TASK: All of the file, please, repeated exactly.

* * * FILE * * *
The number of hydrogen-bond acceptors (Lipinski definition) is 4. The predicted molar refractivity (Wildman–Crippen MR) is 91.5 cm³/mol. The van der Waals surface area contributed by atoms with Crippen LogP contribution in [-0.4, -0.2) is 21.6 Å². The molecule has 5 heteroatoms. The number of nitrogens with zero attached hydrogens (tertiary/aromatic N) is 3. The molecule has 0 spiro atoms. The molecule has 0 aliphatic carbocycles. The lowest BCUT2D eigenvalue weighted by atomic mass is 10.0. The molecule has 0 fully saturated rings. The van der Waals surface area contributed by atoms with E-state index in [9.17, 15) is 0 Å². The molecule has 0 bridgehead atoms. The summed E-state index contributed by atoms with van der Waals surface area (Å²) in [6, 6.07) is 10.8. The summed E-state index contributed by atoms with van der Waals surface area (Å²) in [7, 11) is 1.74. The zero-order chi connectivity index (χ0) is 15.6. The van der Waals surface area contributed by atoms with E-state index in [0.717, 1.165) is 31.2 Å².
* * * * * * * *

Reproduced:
The number of hydrogen-bond acceptors (Lipinski definition) is 4. The predicted molar refractivity (Wildman–Crippen MR) is 91.5 cm³/mol. The van der Waals surface area contributed by atoms with Crippen LogP contribution in [-0.4, -0.2) is 21.6 Å². The molecule has 5 heteroatoms. The number of nitrogens with zero attached hydrogens (tertiary/aromatic N) is 3. The molecule has 0 spiro atoms. The molecule has 0 aliphatic carbocycles. The lowest BCUT2D eigenvalue weighted by atomic mass is 10.0. The molecule has 0 fully saturated rings. The van der Waals surface area contributed by atoms with E-state index in [9.17, 15) is 0 Å². The molecule has 0 bridgehead atoms. The summed E-state index contributed by atoms with van der Waals surface area (Å²) in [6, 6.07) is 10.8. The summed E-state index contributed by atoms with van der Waals surface area (Å²) in [7, 11) is 1.74. The zero-order chi connectivity index (χ0) is 15.6. The van der Waals surface area contributed by atoms with E-state index in [0.717, 1.165) is 31.2 Å².